Professional Services Monitor: Today


July 28, 2009

PCAOB Adopts New Rule on Engagement Quality Review

Filed under: Accounting — psmtoday @ 3:42 pm

The PCAOB today voted to adopted a rule, Auditing Standard No. 7, that “provides a framework for the engagement quality reviewer to objectively evaluate the significant judgments made and related conclusions reached by the engagement team in forming an overall conclusion about the engagement.” In other words, according to, the rule prohibits lower-level employees for conducting final reviews of financial statements.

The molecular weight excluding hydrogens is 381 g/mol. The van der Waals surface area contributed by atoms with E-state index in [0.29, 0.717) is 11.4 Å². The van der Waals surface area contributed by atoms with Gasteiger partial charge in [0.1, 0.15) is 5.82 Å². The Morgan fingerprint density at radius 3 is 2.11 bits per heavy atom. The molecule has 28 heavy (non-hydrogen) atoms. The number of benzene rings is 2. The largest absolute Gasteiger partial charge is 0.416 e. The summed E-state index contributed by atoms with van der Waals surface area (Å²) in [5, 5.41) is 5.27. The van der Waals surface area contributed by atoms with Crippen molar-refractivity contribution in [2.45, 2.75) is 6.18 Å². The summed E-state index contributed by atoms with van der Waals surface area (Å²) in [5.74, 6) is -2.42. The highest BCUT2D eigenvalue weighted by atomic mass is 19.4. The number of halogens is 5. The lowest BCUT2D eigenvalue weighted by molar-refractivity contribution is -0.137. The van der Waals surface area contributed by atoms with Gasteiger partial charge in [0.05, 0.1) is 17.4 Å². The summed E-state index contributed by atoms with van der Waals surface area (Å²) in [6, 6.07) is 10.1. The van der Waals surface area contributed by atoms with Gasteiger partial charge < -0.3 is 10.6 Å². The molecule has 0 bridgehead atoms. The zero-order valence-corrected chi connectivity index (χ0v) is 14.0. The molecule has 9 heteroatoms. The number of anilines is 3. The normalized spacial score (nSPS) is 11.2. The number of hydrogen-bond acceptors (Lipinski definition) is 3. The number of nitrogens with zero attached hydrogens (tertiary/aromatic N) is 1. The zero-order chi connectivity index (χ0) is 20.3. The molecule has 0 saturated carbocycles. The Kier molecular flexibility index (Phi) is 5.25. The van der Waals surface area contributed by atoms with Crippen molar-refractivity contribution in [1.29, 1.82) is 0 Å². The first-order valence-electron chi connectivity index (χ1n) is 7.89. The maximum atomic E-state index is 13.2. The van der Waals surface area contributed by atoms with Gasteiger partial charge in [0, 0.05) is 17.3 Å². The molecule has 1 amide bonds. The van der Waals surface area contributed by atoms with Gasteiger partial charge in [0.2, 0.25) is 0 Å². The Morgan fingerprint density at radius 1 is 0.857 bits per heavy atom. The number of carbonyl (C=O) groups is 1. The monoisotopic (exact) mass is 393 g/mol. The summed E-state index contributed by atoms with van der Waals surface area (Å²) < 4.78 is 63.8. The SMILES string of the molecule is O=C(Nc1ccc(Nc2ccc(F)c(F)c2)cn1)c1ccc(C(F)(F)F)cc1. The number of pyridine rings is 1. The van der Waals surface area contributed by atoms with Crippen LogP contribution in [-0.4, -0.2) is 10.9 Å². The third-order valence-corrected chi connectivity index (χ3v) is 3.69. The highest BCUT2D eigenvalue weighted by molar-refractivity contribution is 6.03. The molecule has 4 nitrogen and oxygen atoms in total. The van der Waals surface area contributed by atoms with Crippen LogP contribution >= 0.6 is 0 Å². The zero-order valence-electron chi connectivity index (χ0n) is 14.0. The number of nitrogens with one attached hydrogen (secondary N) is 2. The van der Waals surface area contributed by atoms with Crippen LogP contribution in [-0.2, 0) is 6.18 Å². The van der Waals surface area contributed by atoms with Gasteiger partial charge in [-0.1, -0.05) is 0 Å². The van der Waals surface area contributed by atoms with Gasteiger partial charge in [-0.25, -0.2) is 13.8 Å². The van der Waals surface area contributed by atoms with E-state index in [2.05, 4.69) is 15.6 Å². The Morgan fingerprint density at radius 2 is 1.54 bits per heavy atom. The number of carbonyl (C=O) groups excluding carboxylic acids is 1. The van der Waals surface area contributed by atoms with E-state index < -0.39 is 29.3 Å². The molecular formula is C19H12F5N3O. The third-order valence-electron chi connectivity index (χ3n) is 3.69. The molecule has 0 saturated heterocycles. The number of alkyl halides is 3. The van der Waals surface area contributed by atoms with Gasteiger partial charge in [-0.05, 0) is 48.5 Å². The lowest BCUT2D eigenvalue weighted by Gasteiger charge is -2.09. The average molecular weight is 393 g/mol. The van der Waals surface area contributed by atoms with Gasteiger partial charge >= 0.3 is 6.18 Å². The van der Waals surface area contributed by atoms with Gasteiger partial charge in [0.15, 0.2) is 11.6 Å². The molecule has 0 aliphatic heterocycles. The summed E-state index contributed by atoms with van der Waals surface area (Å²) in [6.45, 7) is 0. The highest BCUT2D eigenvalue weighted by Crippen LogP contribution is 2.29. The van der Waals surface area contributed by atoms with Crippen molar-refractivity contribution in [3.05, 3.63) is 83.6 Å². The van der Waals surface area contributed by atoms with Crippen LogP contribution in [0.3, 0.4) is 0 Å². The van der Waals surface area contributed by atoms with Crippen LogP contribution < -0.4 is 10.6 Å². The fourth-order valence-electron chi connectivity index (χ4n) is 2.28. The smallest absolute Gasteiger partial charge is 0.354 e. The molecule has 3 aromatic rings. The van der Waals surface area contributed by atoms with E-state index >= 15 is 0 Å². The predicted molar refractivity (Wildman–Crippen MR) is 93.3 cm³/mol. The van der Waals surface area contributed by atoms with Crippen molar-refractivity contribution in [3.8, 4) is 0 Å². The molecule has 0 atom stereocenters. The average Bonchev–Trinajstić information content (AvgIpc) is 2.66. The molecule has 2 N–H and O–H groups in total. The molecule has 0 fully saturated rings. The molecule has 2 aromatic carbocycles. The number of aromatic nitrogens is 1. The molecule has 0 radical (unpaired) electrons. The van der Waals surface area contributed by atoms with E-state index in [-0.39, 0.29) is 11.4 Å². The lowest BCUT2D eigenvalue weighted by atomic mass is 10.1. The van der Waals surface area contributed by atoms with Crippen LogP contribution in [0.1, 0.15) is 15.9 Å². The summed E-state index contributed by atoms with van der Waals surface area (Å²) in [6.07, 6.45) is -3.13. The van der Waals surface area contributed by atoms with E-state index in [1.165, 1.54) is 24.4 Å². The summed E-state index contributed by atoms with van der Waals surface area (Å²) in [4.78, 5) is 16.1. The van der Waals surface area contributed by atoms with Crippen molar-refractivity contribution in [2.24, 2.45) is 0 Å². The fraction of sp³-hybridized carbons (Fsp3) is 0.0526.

Under the new Auditing Standard No. 7, such reviews — which the PCAOB officially calls “engagement quality reviews” but are often referred to as concurring reviews — are expected to be done by a partner or other high-level auditor who hasn’t worked on the audit under review.

To further put the onus on reviewers to take the evaluations seriously, the PCAOB also today issued for comment a concept release to gauge whether concurring reviewers should be required to put their signatures on audit reports.

The PCAOB has struggled to explain how these reviews should be conducted. After the original proposal was made in February 2008, finance executives worried it would lead to “re-audits” rather than just a final backstop to an audit team’s work before signoff on a client’s financial reports.

If approved by the SEC, the rule would take effect for fiscal years beginning on or after December 15, 2009.